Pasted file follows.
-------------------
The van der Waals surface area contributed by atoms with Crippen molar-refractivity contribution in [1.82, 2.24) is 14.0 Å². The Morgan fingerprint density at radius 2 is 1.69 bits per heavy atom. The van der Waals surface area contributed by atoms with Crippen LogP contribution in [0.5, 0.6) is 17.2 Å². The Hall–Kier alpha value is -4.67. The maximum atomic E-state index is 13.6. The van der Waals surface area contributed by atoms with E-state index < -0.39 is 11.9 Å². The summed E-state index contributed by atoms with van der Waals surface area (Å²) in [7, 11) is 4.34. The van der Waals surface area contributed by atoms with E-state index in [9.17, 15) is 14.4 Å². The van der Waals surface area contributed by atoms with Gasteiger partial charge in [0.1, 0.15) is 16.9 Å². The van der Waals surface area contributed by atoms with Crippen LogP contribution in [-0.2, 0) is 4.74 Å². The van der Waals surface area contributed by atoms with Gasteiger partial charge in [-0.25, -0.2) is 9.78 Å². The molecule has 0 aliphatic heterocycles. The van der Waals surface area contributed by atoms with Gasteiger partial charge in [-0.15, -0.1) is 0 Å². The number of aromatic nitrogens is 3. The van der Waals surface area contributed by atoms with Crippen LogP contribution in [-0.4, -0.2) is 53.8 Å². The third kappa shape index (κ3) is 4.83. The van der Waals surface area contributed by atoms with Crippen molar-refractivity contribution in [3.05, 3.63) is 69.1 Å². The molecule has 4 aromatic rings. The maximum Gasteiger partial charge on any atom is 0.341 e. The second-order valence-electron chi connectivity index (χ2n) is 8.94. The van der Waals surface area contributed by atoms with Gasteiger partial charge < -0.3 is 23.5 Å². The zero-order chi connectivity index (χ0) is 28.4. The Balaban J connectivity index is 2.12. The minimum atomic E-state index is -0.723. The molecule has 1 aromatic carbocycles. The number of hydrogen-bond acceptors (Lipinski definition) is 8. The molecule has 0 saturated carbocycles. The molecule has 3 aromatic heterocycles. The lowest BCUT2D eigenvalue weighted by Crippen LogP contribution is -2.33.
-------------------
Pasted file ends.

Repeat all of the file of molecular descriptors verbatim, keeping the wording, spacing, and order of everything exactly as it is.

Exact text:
The van der Waals surface area contributed by atoms with Crippen molar-refractivity contribution in [1.82, 2.24) is 14.0 Å². The Morgan fingerprint density at radius 2 is 1.69 bits per heavy atom. The van der Waals surface area contributed by atoms with Crippen LogP contribution in [0.5, 0.6) is 17.2 Å². The Hall–Kier alpha value is -4.67. The maximum atomic E-state index is 13.6. The van der Waals surface area contributed by atoms with E-state index < -0.39 is 11.9 Å². The summed E-state index contributed by atoms with van der Waals surface area (Å²) in [7, 11) is 4.34. The van der Waals surface area contributed by atoms with E-state index in [9.17, 15) is 14.4 Å². The van der Waals surface area contributed by atoms with Gasteiger partial charge in [0.1, 0.15) is 16.9 Å². The van der Waals surface area contributed by atoms with Crippen LogP contribution in [-0.2, 0) is 4.74 Å². The van der Waals surface area contributed by atoms with Gasteiger partial charge in [-0.25, -0.2) is 9.78 Å². The molecule has 0 aliphatic heterocycles. The van der Waals surface area contributed by atoms with Gasteiger partial charge in [-0.15, -0.1) is 0 Å². The number of aromatic nitrogens is 3. The van der Waals surface area contributed by atoms with Crippen LogP contribution in [-0.4, -0.2) is 53.8 Å². The third kappa shape index (κ3) is 4.83. The van der Waals surface area contributed by atoms with Crippen molar-refractivity contribution in [3.05, 3.63) is 69.1 Å². The molecule has 4 aromatic rings. The maximum Gasteiger partial charge on any atom is 0.341 e. The second-order valence-electron chi connectivity index (χ2n) is 8.94. The van der Waals surface area contributed by atoms with Gasteiger partial charge < -0.3 is 23.5 Å². The zero-order chi connectivity index (χ0) is 28.4. The Balaban J connectivity index is 2.12. The minimum atomic E-state index is -0.723. The molecule has 1 aromatic carbocycles. The number of hydrogen-bond acceptors (Lipinski definition) is 8. The molecule has 0 saturated carbocycles. The molecule has 3 aromatic heterocycles. The lowest BCUT2D eigenvalue weighted by Crippen LogP contribution is -2.33.